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emotional intelligence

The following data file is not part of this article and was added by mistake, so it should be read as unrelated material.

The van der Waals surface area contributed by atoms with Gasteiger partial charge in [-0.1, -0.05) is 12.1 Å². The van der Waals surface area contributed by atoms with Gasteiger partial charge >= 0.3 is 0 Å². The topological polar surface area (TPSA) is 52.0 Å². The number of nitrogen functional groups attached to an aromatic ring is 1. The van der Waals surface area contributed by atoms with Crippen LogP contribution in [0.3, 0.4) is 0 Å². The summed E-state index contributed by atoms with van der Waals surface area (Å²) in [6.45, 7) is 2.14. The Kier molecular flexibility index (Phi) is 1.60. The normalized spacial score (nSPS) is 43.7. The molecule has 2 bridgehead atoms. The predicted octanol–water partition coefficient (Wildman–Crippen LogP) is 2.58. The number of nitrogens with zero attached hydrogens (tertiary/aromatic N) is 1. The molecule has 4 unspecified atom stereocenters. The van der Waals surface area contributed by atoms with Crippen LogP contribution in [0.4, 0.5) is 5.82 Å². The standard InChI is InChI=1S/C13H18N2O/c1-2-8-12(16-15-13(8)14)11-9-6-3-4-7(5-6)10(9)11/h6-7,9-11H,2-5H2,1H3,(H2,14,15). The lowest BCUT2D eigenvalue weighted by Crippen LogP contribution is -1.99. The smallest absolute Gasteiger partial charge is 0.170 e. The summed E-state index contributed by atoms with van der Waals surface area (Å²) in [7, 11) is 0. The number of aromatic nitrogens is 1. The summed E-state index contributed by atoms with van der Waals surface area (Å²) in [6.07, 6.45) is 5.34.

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Ability to monitor one's own and other people's emotions, to discriminate between different emotions and label them appropriately, and to use emotional information to guide thinking and behaviour. The term appeared sporadically in the psychological literature during the 1970s and 1980s, but the concept was first formally defined in 1990 by the US psychologists Peter Salovey (born 1958) and John D. Mayer (born 1953), who later specified four groups of competencies that it encompasses: (a) the ability to perceive, appraise, and express emotions accurately; (b) the ability to access and evoke emotions when they facilitate cognition; (c) the ability to comprehend emotional messages and to make use of emotional information; and (d) the ability to regulate one's own emotions to promote growth and well-being. The following passage from The Nicomachean Ethics by the Greek philosopher Aristotle (384–322bc) is often quoted as an illustration of emotional intelligence: ‘Those who are not angry at the things they should be angry at are thought to be fools, and so are those who are not angry in the right way at the right time, or with the right persons; for such a man is thought not to feel things nor to be pained by them, and, since he does not get angry, he is thought unlikely to defend himself’ (Book 4, Chapter 5, Bekker edition, p. 1126a). Popularized interpretations of emotional intelligence include various other factors such as interpersonal skills and adaptability. Also called social intelligence, especially when focusing on competencies belonging to (a) and (c). See also emotional quotient, intelligence, multiple intelligences, PONS. EI abbrev.

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